Born: November 7, 1903; Uba, Brazil
Died: February 9, 1964
Ary Barroso was the most influential pre-bossa nova composer in Brazil. Barroso's songs were recorded by a lengthy list of artists including Carmen Miranda and Joao Gilberto. His 1939 composition, "Aquarela Do Brazil," better known as "Brazil," was featured in the 1942 Disney film Saludos Amigos, and has gone on to become one of the 20 most recorded songs of all time. His song, "No Baixa De Sapateiro," based on a Brazilian pop tune, was includedRead more in the Disney film The Three Caballeros and popularized as "Baia." Barroso's soundtrack for the movie Rio de Janeiro was nominated for an Oscar in 1944. Although he failed to win the Oscar, Barroso was presented a Merit Award from the Academy of Motion Pictures and Sciences for his work. In 1955, Barroso received the National Order Of Merit, the greatest honor bestowed by the Brazilian government.
Music was only one outlet for Barroso's creativity. A lawyer by training, he balanced his musical career with work as a radio announcer, writer, humorist, reporter, producer, emcee, interviewer and soccer commentator. He was such a fan of the Flamengo soccer club of Rio de Janeiro that he turned down an invitation to move to the United States at the peak of his fame in the 1940s because he didn't want to be so far from the team.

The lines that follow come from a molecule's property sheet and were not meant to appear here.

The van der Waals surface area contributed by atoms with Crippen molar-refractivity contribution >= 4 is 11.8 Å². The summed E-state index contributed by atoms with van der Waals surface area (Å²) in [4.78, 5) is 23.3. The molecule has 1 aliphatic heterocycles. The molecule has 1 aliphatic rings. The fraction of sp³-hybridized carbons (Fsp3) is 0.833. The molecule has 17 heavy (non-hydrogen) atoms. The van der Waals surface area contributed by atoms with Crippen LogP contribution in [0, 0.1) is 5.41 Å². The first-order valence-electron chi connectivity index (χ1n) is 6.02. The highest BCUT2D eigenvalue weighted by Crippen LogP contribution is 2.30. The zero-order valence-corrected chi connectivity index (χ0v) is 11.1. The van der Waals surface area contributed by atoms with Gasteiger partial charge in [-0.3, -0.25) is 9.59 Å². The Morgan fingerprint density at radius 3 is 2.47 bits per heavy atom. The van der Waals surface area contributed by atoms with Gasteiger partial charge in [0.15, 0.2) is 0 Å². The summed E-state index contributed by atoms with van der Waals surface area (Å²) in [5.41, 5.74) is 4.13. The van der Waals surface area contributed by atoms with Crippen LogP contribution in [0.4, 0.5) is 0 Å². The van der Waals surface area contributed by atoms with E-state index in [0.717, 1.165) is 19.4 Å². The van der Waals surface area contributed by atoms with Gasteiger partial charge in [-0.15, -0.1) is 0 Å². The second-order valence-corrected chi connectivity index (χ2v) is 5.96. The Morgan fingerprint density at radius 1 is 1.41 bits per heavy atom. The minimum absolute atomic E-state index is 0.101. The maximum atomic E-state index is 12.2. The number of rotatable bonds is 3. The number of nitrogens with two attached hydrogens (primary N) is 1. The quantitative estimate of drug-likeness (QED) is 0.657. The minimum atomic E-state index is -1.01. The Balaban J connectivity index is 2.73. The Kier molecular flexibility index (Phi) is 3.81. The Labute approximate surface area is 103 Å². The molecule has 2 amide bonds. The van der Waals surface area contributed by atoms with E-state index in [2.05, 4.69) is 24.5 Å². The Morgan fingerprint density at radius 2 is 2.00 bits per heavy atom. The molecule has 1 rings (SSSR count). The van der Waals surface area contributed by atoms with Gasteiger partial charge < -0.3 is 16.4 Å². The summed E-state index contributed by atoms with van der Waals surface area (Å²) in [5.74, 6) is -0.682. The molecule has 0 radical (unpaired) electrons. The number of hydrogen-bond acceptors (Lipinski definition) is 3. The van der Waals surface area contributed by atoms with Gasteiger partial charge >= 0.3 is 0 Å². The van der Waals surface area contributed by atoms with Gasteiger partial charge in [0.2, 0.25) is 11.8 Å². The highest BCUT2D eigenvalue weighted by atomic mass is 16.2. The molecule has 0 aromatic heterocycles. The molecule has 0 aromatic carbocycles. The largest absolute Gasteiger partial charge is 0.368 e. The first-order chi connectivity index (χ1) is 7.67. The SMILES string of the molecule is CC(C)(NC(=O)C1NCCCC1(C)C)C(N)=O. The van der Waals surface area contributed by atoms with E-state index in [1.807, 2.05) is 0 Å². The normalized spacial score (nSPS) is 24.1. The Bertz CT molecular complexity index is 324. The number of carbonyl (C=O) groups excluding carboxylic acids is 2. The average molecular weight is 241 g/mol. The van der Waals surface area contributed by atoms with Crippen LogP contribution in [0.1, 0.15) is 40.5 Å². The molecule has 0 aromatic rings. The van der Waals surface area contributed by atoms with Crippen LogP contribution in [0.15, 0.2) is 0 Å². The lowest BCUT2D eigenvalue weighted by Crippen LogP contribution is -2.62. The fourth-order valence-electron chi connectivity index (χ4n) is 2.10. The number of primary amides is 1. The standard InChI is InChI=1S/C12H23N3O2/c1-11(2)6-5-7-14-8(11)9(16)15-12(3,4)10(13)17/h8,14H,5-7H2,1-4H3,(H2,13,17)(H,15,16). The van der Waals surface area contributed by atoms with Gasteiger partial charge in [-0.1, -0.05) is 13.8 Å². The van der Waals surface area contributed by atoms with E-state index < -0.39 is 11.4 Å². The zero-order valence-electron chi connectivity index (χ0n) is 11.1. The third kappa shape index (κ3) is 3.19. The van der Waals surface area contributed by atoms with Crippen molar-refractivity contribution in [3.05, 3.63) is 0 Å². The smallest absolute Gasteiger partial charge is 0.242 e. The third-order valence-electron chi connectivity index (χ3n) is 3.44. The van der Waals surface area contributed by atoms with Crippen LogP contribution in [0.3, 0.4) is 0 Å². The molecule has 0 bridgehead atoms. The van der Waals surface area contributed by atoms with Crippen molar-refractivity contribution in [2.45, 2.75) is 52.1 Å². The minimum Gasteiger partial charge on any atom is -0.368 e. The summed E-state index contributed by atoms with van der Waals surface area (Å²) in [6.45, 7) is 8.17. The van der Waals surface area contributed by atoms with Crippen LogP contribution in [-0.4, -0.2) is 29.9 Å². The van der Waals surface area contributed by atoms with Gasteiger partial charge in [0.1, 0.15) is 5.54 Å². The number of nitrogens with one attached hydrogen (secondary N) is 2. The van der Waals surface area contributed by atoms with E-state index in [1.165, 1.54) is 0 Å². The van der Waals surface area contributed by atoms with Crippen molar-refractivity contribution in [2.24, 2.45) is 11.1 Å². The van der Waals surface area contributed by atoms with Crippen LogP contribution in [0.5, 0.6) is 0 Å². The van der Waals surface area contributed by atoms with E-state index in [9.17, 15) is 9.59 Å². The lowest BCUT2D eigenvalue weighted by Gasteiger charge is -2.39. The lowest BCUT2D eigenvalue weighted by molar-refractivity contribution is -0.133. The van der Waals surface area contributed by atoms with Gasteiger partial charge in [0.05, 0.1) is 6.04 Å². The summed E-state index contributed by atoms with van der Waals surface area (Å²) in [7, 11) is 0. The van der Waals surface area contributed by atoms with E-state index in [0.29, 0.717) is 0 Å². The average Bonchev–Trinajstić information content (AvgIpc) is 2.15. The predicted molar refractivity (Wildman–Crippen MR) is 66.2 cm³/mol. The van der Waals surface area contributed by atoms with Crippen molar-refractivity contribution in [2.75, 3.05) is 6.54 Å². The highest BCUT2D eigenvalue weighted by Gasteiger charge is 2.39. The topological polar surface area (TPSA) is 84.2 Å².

Although Barroso's father, Joao Evangelista, was a well-known poet, guitar player, singer and lawyer, he became an orphan at the age of seven when his parents died and was raised by his grandmother and aunt. At his aunt's insistence, Barroso began studying the piano at the age of ten, practicing a mandatory three hours a day. Within two years, he was playing well that he was hired to accompany silent movies at the local theater. Although he inherited money, at the age of seventeen, when his uncle died, Barroso spent it quickly and was forced to turn to music for an income. In addition to playing piano in cinemas, cabarets and with orchestras, he became involved with musical theater. Joining forces with lyricist Luis Peixoto, Barroso composed more than sixty tunes as well as writing scripts.
Shortly after finishing law school, in 1929, Barroso married the daughter of the boarding house in which he lived. In an attempt to raise In , he entered and won a Carnaval song contest in 1930. Three years later, Barroso hosted the first of many radio shows. Read less